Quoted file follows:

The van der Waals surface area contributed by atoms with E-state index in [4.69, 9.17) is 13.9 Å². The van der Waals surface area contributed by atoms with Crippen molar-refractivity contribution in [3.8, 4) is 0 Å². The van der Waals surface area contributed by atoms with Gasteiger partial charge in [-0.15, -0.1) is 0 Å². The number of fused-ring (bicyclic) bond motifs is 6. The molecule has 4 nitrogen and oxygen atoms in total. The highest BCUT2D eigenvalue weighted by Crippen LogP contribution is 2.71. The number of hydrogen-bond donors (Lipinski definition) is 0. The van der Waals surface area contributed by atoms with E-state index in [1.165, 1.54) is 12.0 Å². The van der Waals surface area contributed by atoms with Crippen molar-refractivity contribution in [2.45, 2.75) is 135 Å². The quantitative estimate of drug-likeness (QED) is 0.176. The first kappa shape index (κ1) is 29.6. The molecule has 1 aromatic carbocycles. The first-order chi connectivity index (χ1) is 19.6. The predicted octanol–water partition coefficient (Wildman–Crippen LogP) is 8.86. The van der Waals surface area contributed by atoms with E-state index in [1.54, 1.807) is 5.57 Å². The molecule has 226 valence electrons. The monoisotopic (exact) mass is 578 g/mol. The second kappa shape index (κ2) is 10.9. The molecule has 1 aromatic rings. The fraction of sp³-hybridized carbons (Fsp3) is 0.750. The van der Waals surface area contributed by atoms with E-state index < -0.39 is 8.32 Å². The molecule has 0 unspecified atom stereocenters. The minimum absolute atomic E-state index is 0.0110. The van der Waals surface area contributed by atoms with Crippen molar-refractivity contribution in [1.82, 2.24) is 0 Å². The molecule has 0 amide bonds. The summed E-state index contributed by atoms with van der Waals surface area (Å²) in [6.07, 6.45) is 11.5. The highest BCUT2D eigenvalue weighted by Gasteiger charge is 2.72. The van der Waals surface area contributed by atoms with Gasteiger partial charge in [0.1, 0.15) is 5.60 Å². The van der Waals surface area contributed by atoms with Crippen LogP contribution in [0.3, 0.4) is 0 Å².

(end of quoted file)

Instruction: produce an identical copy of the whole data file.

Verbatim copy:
The van der Waals surface area contributed by atoms with E-state index in [4.69, 9.17) is 13.9 Å². The van der Waals surface area contributed by atoms with Crippen molar-refractivity contribution in [3.8, 4) is 0 Å². The van der Waals surface area contributed by atoms with Gasteiger partial charge in [-0.15, -0.1) is 0 Å². The number of fused-ring (bicyclic) bond motifs is 6. The molecule has 4 nitrogen and oxygen atoms in total. The highest BCUT2D eigenvalue weighted by Crippen LogP contribution is 2.71. The number of hydrogen-bond donors (Lipinski definition) is 0. The van der Waals surface area contributed by atoms with E-state index in [1.165, 1.54) is 12.0 Å². The van der Waals surface area contributed by atoms with Crippen molar-refractivity contribution in [2.45, 2.75) is 135 Å². The quantitative estimate of drug-likeness (QED) is 0.176. The first kappa shape index (κ1) is 29.6. The molecule has 1 aromatic carbocycles. The first-order chi connectivity index (χ1) is 19.6. The predicted octanol–water partition coefficient (Wildman–Crippen LogP) is 8.86. The van der Waals surface area contributed by atoms with E-state index in [1.54, 1.807) is 5.57 Å². The molecule has 226 valence electrons. The monoisotopic (exact) mass is 578 g/mol. The second kappa shape index (κ2) is 10.9. The molecule has 1 aromatic rings. The fraction of sp³-hybridized carbons (Fsp3) is 0.750. The van der Waals surface area contributed by atoms with E-state index < -0.39 is 8.32 Å². The molecule has 0 unspecified atom stereocenters. The minimum absolute atomic E-state index is 0.0110. The van der Waals surface area contributed by atoms with Crippen molar-refractivity contribution in [1.82, 2.24) is 0 Å². The molecule has 0 amide bonds. The summed E-state index contributed by atoms with van der Waals surface area (Å²) in [6.07, 6.45) is 11.5. The highest BCUT2D eigenvalue weighted by Gasteiger charge is 2.72. The van der Waals surface area contributed by atoms with Gasteiger partial charge in [0.1, 0.15) is 5.60 Å². The van der Waals surface area contributed by atoms with Crippen LogP contribution in [0.3, 0.4) is 0 Å².